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Angela Ferrell-Zabala assumes leadership of Moms Demand Action, one of the nation’s largest gun safety advocacy groups, in the midst of a particularly unrelenting news cycle. In the weeks since the group announced that she would replace its founder, Shannon Watts, and take on the newly created role of executive director, there have been 52 mass shootings in America.
In addition to mass shootings — classified by the Gun Violence Archive as those that result in the deaths of four or more people, not counting the shooter — there have been what feel like countless shootings on a smaller scale: a 6-year-old girl shot when her basketball rolled into a neighbor’s yard; a 20-year-old woman killed after turning her car around in a stranger’s driveway; a 16-year old boy shot after he rang the wrong doorbell when he went to pick up his younger siblings; two teenage girls were shot after mistakenly entering the wrong car in a parking lot.
Guns are now the leading cause of death for children and teens in the United States, having surpassed car accidents in 2020. The work of groups like Moms Demand Action, a member of the Everytown for Gun Safety network that grew out of the aftermath of the Sandy Hook Elementary shooting in 2012, exists at an intense moment in American history. With the 2024 presidential election cycle already underway, Moms Demand Action is now poised to activate a critical voting block: parents who see the ballot box as a means of ensuring their children’s safety, today and in the future.
Ferrell-Zabala spoke with The 19th about what’s on her mind as she leads Moms Demand Action and looks toward the future of advocating for gun safety in America through pushes around new legislative initiatives in statehouses and over texts as moms coordinate playdates.
This conversation has been edited for length and clarity.
Jennifer Gerson: What is top of mind for you as you step into this role at Moms Demand Action when it feels like there’s a different shooting in the news every day? What do you think most needs to be a part of the conversation on gun safety right now?
It is true that stories of gun violence dominate our news cycle, because that is how pervasive and systemic this country’s gun violence epidemic is — it is everywhere you look, from malls, to grocery stores, to schools, to our homes and our neighborhoods. It impacts every generation, every ZIP code, every community. Every day in the U.S., more than 120 people are killed by guns and more than 200 are shot and wounded. And most of these shootings you never hear about on the news.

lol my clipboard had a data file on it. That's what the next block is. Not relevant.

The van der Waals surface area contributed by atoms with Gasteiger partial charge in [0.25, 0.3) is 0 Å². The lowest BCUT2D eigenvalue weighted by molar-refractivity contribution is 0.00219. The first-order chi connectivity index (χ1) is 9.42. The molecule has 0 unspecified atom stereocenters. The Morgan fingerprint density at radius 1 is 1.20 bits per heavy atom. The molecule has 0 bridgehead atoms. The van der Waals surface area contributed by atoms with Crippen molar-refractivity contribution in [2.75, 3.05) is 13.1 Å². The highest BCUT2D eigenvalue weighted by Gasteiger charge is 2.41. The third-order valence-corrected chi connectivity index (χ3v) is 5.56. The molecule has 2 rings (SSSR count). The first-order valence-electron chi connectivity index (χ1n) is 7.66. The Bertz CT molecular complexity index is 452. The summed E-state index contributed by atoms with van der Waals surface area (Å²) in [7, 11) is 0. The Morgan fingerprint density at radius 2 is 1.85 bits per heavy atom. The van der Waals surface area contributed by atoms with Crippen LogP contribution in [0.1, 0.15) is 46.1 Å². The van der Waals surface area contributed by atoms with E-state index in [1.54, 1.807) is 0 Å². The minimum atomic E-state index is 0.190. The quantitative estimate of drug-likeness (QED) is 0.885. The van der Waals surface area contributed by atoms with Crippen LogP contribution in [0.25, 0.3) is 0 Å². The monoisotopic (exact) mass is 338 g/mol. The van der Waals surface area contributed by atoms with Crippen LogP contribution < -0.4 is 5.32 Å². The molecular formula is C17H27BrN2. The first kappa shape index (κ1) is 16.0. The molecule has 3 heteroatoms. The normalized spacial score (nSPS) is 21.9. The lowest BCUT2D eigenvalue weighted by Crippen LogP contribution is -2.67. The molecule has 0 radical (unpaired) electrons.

But our grassroots army of volunteers has worked tirelessly over the last decade to shift the culture on gun safety in this country, and while there is still so much work to do, we are making progress. And that progress is top of mind for me as I lean into my new role.
While I am transitioning into a new role, it’s the volunteers, the advocates, the survivors, the young people — the same ones who have been showing up day in and day out for years — who are driving this work forward in their communities.
Because while the tragic headlines may seem endless, what needs to be a part of the conversation right now is that our gun violence crisis is not inevitable. We don’t have to live like this, and there is a powerful, growing movement of mothers and others that is working to end gun violence in America. We all have a role to play in ending our gun violence epidemic.
Historically, so much of the lobbying around gun safety has focused on sales. What areas do you think lobbying and legislation can and need to shift and expand in the current climate?
In addition to passing common-sense gun safety policies at the local, state and federal levels, we’re also working to shed light on the role the gun industry plays in our country’s gun violence crisis. Year after year, while communities bear the weight of our gun violence epidemic, this industry has been allowed to operate unchecked in the shadows. They are one of the only industries that benefits from broad legal immunity thanks to a gun lobby that’s been writing our gun laws for decades. The result has been that they have watched their sales skyrocket as guns have become the number one killer of kids and teens.
So we’re working to hold the gun industry accountable for the uniquely American crisis we’re living through right now. We know this is not the reality the American people want, and it’s not a reality American people will settle for.
We also need to recognize important intervention measures like extreme risk laws, also known as red flag laws, which empower loved ones and law enforcement to temporarily remove guns from someone in crisis. We’ve been advocating for these since the start and now 19 states and D.C. have these laws on the books. Just this year, Moms Demand Action volunteers helped Michigan lawmakers pass their own extreme risk law, and Minnesota is currently moving a bill through the state legislature.